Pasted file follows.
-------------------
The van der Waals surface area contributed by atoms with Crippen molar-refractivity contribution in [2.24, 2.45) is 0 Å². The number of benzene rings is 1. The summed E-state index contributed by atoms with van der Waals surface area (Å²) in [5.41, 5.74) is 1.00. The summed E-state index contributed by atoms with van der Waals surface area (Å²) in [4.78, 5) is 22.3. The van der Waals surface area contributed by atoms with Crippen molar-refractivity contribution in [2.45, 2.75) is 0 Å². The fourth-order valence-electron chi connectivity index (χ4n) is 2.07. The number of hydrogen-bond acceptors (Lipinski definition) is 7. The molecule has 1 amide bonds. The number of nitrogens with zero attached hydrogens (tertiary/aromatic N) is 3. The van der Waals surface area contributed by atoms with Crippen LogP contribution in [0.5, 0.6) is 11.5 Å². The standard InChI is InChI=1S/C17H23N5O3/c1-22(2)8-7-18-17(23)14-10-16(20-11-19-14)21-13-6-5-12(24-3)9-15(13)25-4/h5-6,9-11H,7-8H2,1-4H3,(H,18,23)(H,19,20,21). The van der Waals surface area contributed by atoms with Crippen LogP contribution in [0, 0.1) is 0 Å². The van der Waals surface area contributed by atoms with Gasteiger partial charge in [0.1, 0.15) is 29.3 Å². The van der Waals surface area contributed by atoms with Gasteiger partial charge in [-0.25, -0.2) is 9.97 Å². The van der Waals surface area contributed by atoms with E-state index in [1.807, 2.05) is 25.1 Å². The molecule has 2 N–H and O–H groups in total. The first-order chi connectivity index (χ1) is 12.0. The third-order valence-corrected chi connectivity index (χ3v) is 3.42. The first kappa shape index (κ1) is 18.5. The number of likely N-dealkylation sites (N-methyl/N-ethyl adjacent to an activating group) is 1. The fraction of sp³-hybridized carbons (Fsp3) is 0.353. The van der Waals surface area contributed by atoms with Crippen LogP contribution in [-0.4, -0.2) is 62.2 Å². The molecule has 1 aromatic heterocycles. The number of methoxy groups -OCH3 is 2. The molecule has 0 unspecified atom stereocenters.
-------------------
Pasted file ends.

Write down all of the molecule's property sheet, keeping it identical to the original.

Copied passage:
The van der Waals surface area contributed by atoms with Crippen molar-refractivity contribution in [2.24, 2.45) is 0 Å². The number of benzene rings is 1. The summed E-state index contributed by atoms with van der Waals surface area (Å²) in [5.41, 5.74) is 1.00. The summed E-state index contributed by atoms with van der Waals surface area (Å²) in [4.78, 5) is 22.3. The van der Waals surface area contributed by atoms with Crippen molar-refractivity contribution in [2.45, 2.75) is 0 Å². The fourth-order valence-electron chi connectivity index (χ4n) is 2.07. The number of hydrogen-bond acceptors (Lipinski definition) is 7. The molecule has 1 amide bonds. The number of nitrogens with zero attached hydrogens (tertiary/aromatic N) is 3. The van der Waals surface area contributed by atoms with Crippen LogP contribution in [0.5, 0.6) is 11.5 Å². The standard InChI is InChI=1S/C17H23N5O3/c1-22(2)8-7-18-17(23)14-10-16(20-11-19-14)21-13-6-5-12(24-3)9-15(13)25-4/h5-6,9-11H,7-8H2,1-4H3,(H,18,23)(H,19,20,21). The van der Waals surface area contributed by atoms with Crippen LogP contribution in [0, 0.1) is 0 Å². The van der Waals surface area contributed by atoms with Gasteiger partial charge in [0.1, 0.15) is 29.3 Å². The van der Waals surface area contributed by atoms with Gasteiger partial charge in [-0.25, -0.2) is 9.97 Å². The van der Waals surface area contributed by atoms with E-state index in [1.807, 2.05) is 25.1 Å². The molecule has 2 N–H and O–H groups in total. The first-order chi connectivity index (χ1) is 12.0. The third-order valence-corrected chi connectivity index (χ3v) is 3.42. The first kappa shape index (κ1) is 18.5. The number of likely N-dealkylation sites (N-methyl/N-ethyl adjacent to an activating group) is 1. The fraction of sp³-hybridized carbons (Fsp3) is 0.353. The van der Waals surface area contributed by atoms with Crippen LogP contribution in [-0.4, -0.2) is 62.2 Å². The molecule has 1 aromatic heterocycles. The number of methoxy groups -OCH3 is 2. The molecule has 0 unspecified atom stereocenters.